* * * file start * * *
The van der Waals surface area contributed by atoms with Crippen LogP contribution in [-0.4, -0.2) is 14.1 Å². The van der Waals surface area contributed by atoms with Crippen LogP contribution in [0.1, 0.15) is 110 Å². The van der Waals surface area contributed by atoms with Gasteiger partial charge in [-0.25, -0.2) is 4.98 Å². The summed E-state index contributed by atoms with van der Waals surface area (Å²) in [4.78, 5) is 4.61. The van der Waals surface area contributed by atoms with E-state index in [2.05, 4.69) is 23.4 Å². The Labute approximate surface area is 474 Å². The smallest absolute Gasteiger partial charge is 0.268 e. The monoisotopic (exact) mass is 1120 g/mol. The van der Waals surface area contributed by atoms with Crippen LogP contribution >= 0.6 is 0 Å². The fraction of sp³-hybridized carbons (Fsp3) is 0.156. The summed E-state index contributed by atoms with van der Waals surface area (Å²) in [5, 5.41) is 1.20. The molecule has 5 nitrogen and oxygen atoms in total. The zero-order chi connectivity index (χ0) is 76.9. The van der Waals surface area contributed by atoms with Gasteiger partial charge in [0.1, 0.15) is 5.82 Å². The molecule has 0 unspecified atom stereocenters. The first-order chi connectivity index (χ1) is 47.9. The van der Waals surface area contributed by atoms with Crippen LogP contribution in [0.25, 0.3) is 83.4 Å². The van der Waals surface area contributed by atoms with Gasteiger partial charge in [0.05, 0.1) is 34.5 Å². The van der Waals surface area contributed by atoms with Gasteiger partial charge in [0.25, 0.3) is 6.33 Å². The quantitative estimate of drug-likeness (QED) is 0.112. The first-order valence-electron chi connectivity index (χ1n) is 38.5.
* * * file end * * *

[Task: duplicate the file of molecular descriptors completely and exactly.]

The van der Waals surface area contributed by atoms with Crippen LogP contribution in [-0.4, -0.2) is 14.1 Å². The van der Waals surface area contributed by atoms with Crippen LogP contribution in [0.1, 0.15) is 110 Å². The van der Waals surface area contributed by atoms with Gasteiger partial charge in [-0.25, -0.2) is 4.98 Å². The summed E-state index contributed by atoms with van der Waals surface area (Å²) in [4.78, 5) is 4.61. The van der Waals surface area contributed by atoms with E-state index in [2.05, 4.69) is 23.4 Å². The Labute approximate surface area is 474 Å². The smallest absolute Gasteiger partial charge is 0.268 e. The monoisotopic (exact) mass is 1120 g/mol. The van der Waals surface area contributed by atoms with Crippen LogP contribution >= 0.6 is 0 Å². The fraction of sp³-hybridized carbons (Fsp3) is 0.156. The summed E-state index contributed by atoms with van der Waals surface area (Å²) in [5, 5.41) is 1.20. The molecule has 5 nitrogen and oxygen atoms in total. The zero-order chi connectivity index (χ0) is 76.9. The van der Waals surface area contributed by atoms with Gasteiger partial charge in [0.1, 0.15) is 5.82 Å². The molecule has 0 unspecified atom stereocenters. The first-order chi connectivity index (χ1) is 47.9. The van der Waals surface area contributed by atoms with Crippen LogP contribution in [0.25, 0.3) is 83.4 Å². The van der Waals surface area contributed by atoms with Gasteiger partial charge in [0.05, 0.1) is 34.5 Å². The van der Waals surface area contributed by atoms with Gasteiger partial charge in [0.25, 0.3) is 6.33 Å². The quantitative estimate of drug-likeness (QED) is 0.112. The first-order valence-electron chi connectivity index (χ1n) is 38.5.